Newly arrived Spanish professor Diana Dodson Lee, Ph.D., might still be unpacking her belongings in southeastern North Carolina, but already she’s making plans to travel again: This time, she is leading a study abroad class in March to Madrid and Segovia, Spain.
The trip to Spain counts toward SPN 3510: Study Abroad (CRN 20486) and is a 3-credit elective, team-taught by Lee and Spanish professor Enrique J. Porrua. Students will meet once a week beginning in January to finalize details and learn about Spanish culture. During the trip, timed to coincide with spring break, students will tour Madrid and Segovia and visit important cultural sites such as the Royal Palace, Retiro Park, and el Museo del Prado (the Prado Museum, Lee’s favorite).
Lee’s own experience studying abroad as an undergraduate profoundly shaped her perspective and her future. She studied abroad for her sophomore year in Buenos Aires, Argentina. Her first day of class in Buenos Aires was Sept. 11, 2001—the day we now remember as 9/11.
“The most surprising thing for me was not how studying abroad helped me to learn Spanish and deepen my knowledge of another country, although my experience did help me acquire language and experience,” she says. “The most surprising thing was how that year shaped the way I view my own country and culture: the foundation for my thinking about my own role as a US citizen and a global citizen started during my year abroad.”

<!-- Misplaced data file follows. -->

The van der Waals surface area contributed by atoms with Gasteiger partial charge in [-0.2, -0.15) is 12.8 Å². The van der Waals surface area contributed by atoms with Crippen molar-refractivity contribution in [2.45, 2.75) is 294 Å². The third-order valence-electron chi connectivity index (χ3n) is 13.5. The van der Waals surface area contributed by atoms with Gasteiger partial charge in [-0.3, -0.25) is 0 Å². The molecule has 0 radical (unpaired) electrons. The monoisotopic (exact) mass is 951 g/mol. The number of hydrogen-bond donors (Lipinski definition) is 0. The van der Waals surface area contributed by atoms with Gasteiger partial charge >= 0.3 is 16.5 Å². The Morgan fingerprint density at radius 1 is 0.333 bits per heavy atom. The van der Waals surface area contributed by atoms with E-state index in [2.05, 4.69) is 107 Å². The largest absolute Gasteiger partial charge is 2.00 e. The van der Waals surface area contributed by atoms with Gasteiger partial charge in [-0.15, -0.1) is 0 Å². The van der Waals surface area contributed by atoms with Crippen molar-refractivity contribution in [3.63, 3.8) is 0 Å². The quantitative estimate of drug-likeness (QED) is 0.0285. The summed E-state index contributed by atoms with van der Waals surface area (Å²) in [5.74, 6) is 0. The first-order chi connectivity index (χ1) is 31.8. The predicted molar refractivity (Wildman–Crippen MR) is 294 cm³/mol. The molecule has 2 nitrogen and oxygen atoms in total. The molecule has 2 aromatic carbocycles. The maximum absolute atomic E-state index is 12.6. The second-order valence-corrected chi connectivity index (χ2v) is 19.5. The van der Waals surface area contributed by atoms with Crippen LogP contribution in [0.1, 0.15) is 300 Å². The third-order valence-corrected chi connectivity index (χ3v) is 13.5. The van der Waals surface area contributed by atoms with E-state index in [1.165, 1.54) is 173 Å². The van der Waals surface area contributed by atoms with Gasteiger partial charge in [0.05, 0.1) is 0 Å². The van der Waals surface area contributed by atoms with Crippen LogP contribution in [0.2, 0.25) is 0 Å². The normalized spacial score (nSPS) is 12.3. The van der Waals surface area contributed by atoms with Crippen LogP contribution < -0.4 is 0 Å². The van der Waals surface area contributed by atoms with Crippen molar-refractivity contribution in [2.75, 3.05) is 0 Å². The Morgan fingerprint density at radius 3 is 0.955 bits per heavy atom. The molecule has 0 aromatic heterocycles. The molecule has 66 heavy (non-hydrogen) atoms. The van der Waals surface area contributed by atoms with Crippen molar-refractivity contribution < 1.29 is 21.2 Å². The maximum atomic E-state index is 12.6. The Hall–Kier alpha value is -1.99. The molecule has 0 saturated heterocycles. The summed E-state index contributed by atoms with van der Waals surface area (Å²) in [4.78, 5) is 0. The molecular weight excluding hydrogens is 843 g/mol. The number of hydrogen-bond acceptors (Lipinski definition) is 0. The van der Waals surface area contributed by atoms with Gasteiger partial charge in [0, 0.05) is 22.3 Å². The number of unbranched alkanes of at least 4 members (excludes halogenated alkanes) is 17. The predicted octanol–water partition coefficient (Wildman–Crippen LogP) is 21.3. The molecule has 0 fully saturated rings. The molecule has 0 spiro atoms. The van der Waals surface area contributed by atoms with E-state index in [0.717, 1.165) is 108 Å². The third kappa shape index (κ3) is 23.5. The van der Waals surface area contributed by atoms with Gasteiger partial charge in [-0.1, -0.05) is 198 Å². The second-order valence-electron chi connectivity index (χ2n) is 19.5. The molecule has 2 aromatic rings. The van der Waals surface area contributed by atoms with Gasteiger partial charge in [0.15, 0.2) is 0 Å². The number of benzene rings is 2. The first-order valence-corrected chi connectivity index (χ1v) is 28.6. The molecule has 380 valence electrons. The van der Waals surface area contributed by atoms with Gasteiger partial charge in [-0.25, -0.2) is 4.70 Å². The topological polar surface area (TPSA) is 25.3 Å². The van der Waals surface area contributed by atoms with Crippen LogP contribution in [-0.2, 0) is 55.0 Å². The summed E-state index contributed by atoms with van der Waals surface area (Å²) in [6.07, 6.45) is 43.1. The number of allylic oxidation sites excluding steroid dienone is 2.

Because of this life-changing experience, she chose to become a professor of Spanish and Latin American culture to educate young people about ways to think about the world around them that take into account the diverse experience of other cultures and languages.
“Study abroad was the root of my inspiration, and I would encourage everyone to take the opportunity to go abroad during college since it can help give you a foundational experience that will broaden your perspective and help you with interacting with people from different cultures,” she says.
In March, Lee is excited to share her favorite artist—Francisco de Goya, whose work is exhibited in the Prado Museum—with UNCP students. “Goya had a long career with several different stages, and each one reflects the mood of Spanish society during that time period,” she says. “The final stage of his artwork is extremely dark because he went deaf later in life and was persecuted by the Spanish government for his criticism of their regime. I find his life story fascinating.”
To learn more or to register for the course, please contact Lee at (910) 775-4033 or email@example.com, Porrua at (910) 521-6428 or firstname.lastname@example.org, or visit the Office of International Programs at 902 Dogwood Lane, (910) 775-4095, or email@example.com.